Shares tick up ahead of Fed minutes, gold falls
By Ryan Vlastelica
NEW YORK (Reuters) - The euro fell on Wednesday while stock markets around the world were little changed after a report that the European Central Bank was considering a negative deposit rate.
Citing unnamed sources, Bloomberg reported that the ECB was considering making banks pay to deposit cash with it overnight, and that if it decides to take the deposit rate into negative territory from the current level of zero, it would consider an interest rate of -0.1 percent.
The euro fell to its lows of the day while the U.S. dollar index .DXY rose 0.2 percent to its highs of the day.
Equity investors were looking ahead to upcoming comments from the U.S. Federal Reserve, which was expected to confirm that its stimulus would remain in place, while the euro slumped after a report.
The program, as well as similar programs from other major central banks, has fueled equity gains in 2013, taking Wall Street to repeated all-time highs and other regions to multi-year highs.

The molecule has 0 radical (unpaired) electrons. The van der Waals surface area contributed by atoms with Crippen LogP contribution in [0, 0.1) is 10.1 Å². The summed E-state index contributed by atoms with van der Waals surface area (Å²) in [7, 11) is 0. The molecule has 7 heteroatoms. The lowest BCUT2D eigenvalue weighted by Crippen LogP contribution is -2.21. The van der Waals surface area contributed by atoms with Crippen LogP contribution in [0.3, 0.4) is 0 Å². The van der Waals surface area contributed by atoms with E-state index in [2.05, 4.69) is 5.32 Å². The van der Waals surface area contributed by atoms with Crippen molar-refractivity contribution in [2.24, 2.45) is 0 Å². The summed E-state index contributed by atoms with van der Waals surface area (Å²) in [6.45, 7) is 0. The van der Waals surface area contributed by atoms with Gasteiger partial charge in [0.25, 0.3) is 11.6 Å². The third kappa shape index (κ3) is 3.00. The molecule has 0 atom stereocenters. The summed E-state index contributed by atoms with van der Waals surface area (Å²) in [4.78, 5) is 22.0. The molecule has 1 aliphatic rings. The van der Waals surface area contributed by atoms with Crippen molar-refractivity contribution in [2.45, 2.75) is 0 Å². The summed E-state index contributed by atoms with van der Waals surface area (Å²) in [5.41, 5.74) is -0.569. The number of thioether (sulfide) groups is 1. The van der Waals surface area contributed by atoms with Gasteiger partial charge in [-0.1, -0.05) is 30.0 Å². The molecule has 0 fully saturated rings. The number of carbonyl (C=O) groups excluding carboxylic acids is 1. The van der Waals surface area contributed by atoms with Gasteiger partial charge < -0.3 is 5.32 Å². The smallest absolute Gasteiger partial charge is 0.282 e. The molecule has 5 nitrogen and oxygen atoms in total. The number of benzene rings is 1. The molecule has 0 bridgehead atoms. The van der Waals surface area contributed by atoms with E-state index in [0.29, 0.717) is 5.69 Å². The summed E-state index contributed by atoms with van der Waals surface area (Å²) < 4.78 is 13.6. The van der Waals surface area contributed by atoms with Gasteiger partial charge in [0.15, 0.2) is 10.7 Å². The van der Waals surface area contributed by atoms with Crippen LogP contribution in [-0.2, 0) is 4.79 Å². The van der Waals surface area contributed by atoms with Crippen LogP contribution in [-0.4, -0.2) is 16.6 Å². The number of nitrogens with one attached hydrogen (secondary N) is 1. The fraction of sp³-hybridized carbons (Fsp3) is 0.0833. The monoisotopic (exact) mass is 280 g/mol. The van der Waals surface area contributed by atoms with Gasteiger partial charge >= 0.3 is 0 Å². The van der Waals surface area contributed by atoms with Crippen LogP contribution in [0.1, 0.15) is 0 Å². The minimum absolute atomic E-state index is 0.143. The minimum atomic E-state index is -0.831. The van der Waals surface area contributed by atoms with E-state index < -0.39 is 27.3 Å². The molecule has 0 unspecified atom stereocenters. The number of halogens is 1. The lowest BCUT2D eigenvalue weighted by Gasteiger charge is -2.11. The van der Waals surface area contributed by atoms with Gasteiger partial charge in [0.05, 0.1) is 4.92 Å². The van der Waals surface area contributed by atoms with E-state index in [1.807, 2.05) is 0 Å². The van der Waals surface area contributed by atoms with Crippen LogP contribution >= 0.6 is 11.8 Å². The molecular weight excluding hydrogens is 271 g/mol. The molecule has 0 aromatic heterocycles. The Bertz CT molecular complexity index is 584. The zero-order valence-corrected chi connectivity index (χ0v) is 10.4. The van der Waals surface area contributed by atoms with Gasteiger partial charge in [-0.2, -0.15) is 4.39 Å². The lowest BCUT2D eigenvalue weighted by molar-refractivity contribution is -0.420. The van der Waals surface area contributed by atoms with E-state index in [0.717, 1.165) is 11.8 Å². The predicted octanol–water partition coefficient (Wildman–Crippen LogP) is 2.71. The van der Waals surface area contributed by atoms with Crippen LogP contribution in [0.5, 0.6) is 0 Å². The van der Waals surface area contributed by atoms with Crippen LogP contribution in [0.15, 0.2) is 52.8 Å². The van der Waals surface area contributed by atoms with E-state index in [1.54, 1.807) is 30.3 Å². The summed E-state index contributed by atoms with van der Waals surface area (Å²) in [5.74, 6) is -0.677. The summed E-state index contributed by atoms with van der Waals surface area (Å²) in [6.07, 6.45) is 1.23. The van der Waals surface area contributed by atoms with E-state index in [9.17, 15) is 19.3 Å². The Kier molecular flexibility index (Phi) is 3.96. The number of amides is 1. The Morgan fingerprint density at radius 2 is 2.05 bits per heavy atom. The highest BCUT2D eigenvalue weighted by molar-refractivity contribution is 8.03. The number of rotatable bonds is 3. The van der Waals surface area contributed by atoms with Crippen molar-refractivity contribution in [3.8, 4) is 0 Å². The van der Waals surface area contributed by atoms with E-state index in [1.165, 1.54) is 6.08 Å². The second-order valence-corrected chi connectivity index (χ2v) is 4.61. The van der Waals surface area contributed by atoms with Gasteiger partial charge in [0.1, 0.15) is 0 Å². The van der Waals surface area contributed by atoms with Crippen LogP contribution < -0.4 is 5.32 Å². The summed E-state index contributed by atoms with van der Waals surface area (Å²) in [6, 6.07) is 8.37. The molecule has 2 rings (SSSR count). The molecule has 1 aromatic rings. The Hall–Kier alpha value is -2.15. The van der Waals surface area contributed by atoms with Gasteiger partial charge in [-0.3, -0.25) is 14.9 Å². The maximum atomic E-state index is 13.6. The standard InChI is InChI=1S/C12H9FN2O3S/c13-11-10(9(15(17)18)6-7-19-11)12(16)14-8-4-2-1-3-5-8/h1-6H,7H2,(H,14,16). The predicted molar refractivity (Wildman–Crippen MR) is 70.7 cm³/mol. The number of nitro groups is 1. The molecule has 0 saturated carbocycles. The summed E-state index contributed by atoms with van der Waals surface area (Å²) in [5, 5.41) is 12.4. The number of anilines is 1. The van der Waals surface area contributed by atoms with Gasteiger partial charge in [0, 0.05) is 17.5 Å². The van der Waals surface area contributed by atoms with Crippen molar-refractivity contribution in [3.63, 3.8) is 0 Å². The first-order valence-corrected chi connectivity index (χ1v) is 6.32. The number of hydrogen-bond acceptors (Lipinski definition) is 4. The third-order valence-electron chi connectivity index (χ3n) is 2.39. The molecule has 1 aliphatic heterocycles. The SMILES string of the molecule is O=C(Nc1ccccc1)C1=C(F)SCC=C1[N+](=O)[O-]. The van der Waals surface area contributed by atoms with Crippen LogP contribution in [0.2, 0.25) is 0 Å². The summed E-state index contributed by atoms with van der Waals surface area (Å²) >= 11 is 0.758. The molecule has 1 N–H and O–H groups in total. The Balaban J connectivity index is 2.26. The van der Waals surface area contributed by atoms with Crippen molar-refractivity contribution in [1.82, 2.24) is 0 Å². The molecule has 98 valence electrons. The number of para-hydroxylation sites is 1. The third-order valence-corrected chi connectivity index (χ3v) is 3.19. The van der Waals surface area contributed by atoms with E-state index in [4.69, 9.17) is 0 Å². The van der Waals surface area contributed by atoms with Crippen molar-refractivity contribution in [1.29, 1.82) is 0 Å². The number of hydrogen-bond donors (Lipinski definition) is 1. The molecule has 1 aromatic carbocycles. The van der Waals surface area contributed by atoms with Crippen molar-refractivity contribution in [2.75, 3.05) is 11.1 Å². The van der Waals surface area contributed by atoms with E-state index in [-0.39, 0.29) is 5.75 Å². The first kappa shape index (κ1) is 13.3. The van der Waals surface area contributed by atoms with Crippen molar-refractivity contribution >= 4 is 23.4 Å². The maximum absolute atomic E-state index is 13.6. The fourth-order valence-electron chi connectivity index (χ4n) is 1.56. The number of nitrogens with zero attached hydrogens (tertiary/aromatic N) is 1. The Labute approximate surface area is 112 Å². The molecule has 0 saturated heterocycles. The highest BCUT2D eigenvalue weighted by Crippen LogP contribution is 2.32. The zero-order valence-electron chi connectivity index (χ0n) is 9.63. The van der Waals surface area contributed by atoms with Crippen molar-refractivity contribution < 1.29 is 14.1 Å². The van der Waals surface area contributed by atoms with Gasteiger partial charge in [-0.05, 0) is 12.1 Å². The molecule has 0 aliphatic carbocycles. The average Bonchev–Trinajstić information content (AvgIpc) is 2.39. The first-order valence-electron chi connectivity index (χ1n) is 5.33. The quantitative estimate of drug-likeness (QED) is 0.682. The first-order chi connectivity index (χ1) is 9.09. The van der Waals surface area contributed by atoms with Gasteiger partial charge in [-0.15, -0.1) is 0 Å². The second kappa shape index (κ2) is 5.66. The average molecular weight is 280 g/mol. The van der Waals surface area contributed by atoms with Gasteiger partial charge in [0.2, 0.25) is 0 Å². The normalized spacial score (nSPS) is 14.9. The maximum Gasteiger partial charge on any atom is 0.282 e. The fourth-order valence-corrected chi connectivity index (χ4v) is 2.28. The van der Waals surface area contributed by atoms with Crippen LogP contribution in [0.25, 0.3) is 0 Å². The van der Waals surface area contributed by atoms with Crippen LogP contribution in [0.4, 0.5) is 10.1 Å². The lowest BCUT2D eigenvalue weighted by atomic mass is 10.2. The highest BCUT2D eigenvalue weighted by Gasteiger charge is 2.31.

Fed Chairman Ben Bernanke set the tone late on Tuesday for what is expected to be a cautiously upbeat assessment from the Fed minutes, saying the U.S. central bank would keep monetary policy ultra-easy as long as needed.
"There's been talk that tapering is coming soon. Maybe this takes some pressure off" the market, said Peter Jankovskis, co-chief investment officer at OakBrook Investments in Lisle, Illinois.
While the Fed's accommodative monetary policy is expected to provide a floor under equities for as long as it continues, questions about when it will start to be slowed have tempered some buying enthusiasm. In addition, the size of the rally has market participants seeking new catalysts in an environment marked by signs of tepid economic growth. Continued...